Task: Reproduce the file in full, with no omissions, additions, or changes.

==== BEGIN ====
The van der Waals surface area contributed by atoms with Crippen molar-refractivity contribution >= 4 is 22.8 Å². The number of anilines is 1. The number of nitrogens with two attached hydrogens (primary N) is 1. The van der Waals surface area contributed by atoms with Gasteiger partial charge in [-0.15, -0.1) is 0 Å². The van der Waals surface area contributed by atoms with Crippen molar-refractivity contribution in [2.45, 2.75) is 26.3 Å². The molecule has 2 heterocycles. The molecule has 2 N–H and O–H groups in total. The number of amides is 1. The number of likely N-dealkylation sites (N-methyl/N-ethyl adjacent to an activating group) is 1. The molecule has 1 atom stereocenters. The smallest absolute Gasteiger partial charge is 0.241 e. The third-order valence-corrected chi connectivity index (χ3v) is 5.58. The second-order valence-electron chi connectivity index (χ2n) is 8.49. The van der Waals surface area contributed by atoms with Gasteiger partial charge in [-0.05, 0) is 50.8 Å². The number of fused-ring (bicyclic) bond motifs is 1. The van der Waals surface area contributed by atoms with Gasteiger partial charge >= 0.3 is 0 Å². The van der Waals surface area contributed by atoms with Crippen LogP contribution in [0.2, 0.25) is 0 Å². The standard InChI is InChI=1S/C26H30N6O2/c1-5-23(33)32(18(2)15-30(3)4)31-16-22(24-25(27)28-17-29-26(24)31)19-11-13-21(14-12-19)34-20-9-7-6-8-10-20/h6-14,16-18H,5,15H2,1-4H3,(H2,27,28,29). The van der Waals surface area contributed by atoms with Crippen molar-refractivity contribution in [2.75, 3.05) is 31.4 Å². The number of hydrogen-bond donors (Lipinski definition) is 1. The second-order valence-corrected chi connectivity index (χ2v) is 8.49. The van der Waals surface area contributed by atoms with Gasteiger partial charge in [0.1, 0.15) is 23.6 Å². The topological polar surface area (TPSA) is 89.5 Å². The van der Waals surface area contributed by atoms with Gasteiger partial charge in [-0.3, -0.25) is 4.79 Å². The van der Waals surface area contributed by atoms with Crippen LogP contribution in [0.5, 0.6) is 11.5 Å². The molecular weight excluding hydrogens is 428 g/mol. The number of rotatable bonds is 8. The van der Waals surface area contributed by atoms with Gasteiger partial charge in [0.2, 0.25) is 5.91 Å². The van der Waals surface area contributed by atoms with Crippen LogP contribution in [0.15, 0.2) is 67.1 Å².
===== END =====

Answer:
The van der Waals surface area contributed by atoms with Crippen molar-refractivity contribution >= 4 is 22.8 Å². The number of anilines is 1. The number of nitrogens with two attached hydrogens (primary N) is 1. The van der Waals surface area contributed by atoms with Gasteiger partial charge in [-0.15, -0.1) is 0 Å². The van der Waals surface area contributed by atoms with Crippen molar-refractivity contribution in [2.45, 2.75) is 26.3 Å². The molecule has 2 heterocycles. The molecule has 2 N–H and O–H groups in total. The number of amides is 1. The number of likely N-dealkylation sites (N-methyl/N-ethyl adjacent to an activating group) is 1. The molecule has 1 atom stereocenters. The smallest absolute Gasteiger partial charge is 0.241 e. The third-order valence-corrected chi connectivity index (χ3v) is 5.58. The second-order valence-electron chi connectivity index (χ2n) is 8.49. The van der Waals surface area contributed by atoms with Gasteiger partial charge in [-0.05, 0) is 50.8 Å². The number of fused-ring (bicyclic) bond motifs is 1. The van der Waals surface area contributed by atoms with Gasteiger partial charge >= 0.3 is 0 Å². The van der Waals surface area contributed by atoms with Crippen LogP contribution in [0.2, 0.25) is 0 Å². The standard InChI is InChI=1S/C26H30N6O2/c1-5-23(33)32(18(2)15-30(3)4)31-16-22(24-25(27)28-17-29-26(24)31)19-11-13-21(14-12-19)34-20-9-7-6-8-10-20/h6-14,16-18H,5,15H2,1-4H3,(H2,27,28,29). The van der Waals surface area contributed by atoms with Crippen molar-refractivity contribution in [2.75, 3.05) is 31.4 Å². The number of hydrogen-bond donors (Lipinski definition) is 1. The second-order valence-corrected chi connectivity index (χ2v) is 8.49. The van der Waals surface area contributed by atoms with Gasteiger partial charge in [0.1, 0.15) is 23.6 Å². The topological polar surface area (TPSA) is 89.5 Å². The van der Waals surface area contributed by atoms with Gasteiger partial charge in [-0.3, -0.25) is 4.79 Å². The van der Waals surface area contributed by atoms with Crippen LogP contribution in [0.5, 0.6) is 11.5 Å². The molecular weight excluding hydrogens is 428 g/mol. The number of rotatable bonds is 8. The van der Waals surface area contributed by atoms with Gasteiger partial charge in [0.2, 0.25) is 5.91 Å². The van der Waals surface area contributed by atoms with Crippen LogP contribution in [0.15, 0.2) is 67.1 Å².